The plaintiffs’ got a boost in March 2018, when the California Attorney General joined the antitrust litigation against Sutter. The AG’s complaint targeted the same conduct as the class actions: Sutter’s contracting practices with payers. What was new about the AG’s case was its request for relief, which sought injunctive relief of a nature and scale that would completely overhaul Sutter’s payer contracting operations. The State’s proposed injunction would have required Sutter to create separate negotiating teams for each of the payers with which Sutter deals and to conduct negotiations a staggered basis. The State also asked for mandatory arbitration of rate disputes with payers.6
With the California AG and an army of plaintiffs’ lawyers on the attack, Sutter was careening toward what promised to be an extraordinarily expensive and disruptive three month trial with massive stakes. The pressure was heightened with the spotlight shining brightly on a trial about healthcare costs at a time when the political and public discourse around healthcare is highly critical of the cost of healthcare in the country. So it was unsurprising to see a settlement announcement on the eve of trial. The details of that settlement were finally revealed a couple of months later. The settlement’s key components:
- $575 million in cash to be paid within ten days after approval of the settlement.
- A broad and multifaceted injunction both (a) restricting Sutter’s conduct in contracting with payers; and (b) forcing Sutter to engage in a smorgasbord of behavior ostensibly intended to keep costs down, and quality and access up.
- Sutter has to stop its all-or-nothing contracting and permit payers and employers to exclude some but not all of its facilities from their networks. Sutter also has to make a number of its facilities in less competitive markets, like rural hospitals and Alta Bates Summit Medical Center, available to payers and employers.
- Sutter has to meet certain clinical integration criteria to require a bundle of its providers be included in a network together.
- Sutter has to stop using anti-steering provisions that prohibit payers or employers from steering patients to other hospitals.
- Sutter rates for out-of-network services will be capped.
- Sutter is subject to a compliance monitor for at least 10 years.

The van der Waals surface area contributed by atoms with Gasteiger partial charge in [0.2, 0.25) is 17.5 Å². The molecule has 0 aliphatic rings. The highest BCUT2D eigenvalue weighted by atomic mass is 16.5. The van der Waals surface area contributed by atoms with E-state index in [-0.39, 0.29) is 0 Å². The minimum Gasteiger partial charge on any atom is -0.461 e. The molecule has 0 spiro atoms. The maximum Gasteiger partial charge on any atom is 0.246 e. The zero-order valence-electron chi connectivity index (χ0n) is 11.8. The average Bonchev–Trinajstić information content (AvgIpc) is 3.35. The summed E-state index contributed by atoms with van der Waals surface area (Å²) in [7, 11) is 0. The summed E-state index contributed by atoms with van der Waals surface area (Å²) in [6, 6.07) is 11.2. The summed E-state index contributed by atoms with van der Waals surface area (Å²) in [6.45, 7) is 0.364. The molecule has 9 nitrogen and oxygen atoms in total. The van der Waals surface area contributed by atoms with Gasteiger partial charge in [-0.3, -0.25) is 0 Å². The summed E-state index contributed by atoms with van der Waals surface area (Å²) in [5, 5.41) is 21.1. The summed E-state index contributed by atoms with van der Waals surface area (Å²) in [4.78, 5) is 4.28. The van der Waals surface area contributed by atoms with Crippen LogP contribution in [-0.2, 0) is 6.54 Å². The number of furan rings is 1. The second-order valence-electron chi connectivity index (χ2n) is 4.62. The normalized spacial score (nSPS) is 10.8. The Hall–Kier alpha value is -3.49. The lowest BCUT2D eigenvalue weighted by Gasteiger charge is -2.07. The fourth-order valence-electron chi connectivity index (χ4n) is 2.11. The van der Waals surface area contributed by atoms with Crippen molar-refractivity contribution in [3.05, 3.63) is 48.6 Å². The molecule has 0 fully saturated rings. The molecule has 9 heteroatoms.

This watershed settlement of a healthcare antitrust case highlights the need for antitrust compliance programs for healthcare providers’ payer contracting practices. Here are our specific takeaways:
- All-or-nothing contracting may create antitrust risk for systems with market power in some but not all markets. Selling multiple products or services in a single transaction is not inherently problematic. It’s more administratively efficient and often driven by consumer demand for one-stop shopping. What got Sutter in trouble was its alleged refusal to allow payers to negotiate for some but not all of Sutter’s facilities to be in their networks. Unfortunately, the resolution of the Sutter case doesn’t tell us much about when it’s permissible for to engage in all-or-nothing contracting with payers. What we know: (1) there’s no problem with a system that has no market power in any market offering its services on an all-or-nothing basis; (2) the California AG and the plaintiffs’ bar believe all-or-nothing contracting presents an antitrust problem when a system has some hospitals with market power (e.g., rural hospitals) and other hospitals that don’t have market power (e.g., major metropolitan area hospitals). The second point is certainly not a matter of established antitrust law, even after this case. However, it would be wise for any health system that has a hospital that faces minimal competition—which is often the case for rural hospitals—to be careful in its use of all-or-nothing contracting practices.